3. April has been er, challenging certainly. Several weeks ago an elderly countryman scoffed at the idea of a ‘drought’ summer and confidently told me that we were in for a long, wet summer. That would solve my watering problem. Knautia flowers? Blimey. Again, you are way ahead of me.

    • Hmm, I hope that he meant a long hot summer, with plenty of welcome overnight showers…
      The knautia has not ceased flowering for the past few months, crazy thing…

  4. I’m envious of a knautia in flower! I’ve just been given 2 plants and hope they will perform as well for me. I’m a bit envious of the rain too, we’ve had some rain this month but nowhere near enough. Christina

    • I hope they do well for you, they are beautiful plants. Hm, it rained all night and long through the morning. The sun has only just broken through for the day now… I think we’ve had plenty of rain for the time being, alas I think this is just a temporary reprieve for us.

  5. It is amazing how a little pottering in the garden can help you get through difficult times. Sorry about your tulips.
    I dont really mind the rain as I am stuck in the office all week but as I am visiting friends in Wales this coming weekend I hope for all our sakes it stops soon
    Thanks for joining in again this month

    • The tulips haven’t lost any more petals – guess the change in wind direction benefited them at least. The orange ones are paler and definitely looser than they were, and most of the pink ones are still relatively intact.
      I hope that this weekend is fine, and you have a lovely time in Wales.

  6. Bad enough having the rain without the additional annoyance of strong winds. So unpredictable too – you would think a clump of honesty would be safe from damage. Lets hope the weather improves in May.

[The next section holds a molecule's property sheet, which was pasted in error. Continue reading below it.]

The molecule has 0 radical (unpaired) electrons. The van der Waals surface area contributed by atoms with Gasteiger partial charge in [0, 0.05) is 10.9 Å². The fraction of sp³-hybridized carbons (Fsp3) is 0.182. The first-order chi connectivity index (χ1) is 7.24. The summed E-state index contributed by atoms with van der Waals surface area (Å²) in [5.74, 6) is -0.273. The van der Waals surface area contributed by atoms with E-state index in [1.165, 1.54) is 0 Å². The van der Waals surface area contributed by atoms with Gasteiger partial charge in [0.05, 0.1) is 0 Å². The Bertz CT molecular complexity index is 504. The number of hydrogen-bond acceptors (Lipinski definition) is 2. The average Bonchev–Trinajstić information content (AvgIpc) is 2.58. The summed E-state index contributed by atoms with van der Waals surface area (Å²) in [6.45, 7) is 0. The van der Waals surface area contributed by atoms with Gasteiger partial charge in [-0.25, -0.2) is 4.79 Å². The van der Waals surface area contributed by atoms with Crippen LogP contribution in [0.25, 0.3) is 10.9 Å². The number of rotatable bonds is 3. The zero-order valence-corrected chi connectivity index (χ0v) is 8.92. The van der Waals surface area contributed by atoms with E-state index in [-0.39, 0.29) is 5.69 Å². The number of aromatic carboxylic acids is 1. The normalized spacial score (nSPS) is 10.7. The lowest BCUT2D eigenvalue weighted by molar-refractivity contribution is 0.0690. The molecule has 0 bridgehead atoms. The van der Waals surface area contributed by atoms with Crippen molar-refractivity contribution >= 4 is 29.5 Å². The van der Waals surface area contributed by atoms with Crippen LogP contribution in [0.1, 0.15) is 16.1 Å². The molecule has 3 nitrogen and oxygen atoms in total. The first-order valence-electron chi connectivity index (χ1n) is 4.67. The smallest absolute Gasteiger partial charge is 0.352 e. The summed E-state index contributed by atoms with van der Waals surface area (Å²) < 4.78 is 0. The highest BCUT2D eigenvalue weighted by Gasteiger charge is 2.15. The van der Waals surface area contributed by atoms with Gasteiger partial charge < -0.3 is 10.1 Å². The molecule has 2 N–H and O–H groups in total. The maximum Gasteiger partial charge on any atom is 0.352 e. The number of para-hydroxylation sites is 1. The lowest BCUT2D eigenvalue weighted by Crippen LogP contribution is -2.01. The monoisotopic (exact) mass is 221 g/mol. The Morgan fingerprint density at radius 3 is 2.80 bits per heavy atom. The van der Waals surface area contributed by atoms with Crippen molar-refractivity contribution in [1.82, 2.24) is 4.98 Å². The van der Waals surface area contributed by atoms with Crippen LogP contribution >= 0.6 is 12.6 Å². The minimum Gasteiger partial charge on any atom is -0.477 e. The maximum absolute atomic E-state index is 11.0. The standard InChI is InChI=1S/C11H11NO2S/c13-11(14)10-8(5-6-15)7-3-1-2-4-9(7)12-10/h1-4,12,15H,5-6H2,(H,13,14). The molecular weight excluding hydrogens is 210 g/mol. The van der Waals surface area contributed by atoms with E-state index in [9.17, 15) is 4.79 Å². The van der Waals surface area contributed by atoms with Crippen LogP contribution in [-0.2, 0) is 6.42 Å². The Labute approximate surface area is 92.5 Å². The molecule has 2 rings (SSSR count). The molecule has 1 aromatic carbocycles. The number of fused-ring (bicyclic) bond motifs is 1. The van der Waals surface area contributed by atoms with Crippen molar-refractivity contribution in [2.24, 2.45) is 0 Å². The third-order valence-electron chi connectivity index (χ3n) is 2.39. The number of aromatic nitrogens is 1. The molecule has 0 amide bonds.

• The winds were terrible. We are in a pretty exposed position, so used to some wind, but generally not quite as damaging as the weekend’s. I pulled out that clump of white honesty the other evening, since it had collapsed onto a nearby acer. The purple ones on the other side of the garden seem to have bounced back better.

  7. I enjoyed your April flowers Sara – we share some mutual friends 🙂 The winds seemed to stay clear of us at the weekend but not the rain. No need for watering though which must be regarded as a plus. I hope that May is kinder to you.

    • Glad that you escaped the winds. There’s always a silver lining to the weather, the garden is obviously flourishing with all the rainfall (and the weeds). Thank you…

  8. A bit late catching up, but I’m with you on the ‘**** off, April’ front – what a month (I didn’t do an EOM posit because I was at a funeral, and that just sums it up as a month, weather and all).

    Your seedlings are looking really healthy though – lots of promise for the future. I’m going to go and shout at mine right now.

    • Yeah, what a month. I can’t even begin to quantify the horror it held. Think I have moved on to denial now, mind… Commiserations for your loss and lousy month too.

      I hope that your seedlings obey orders…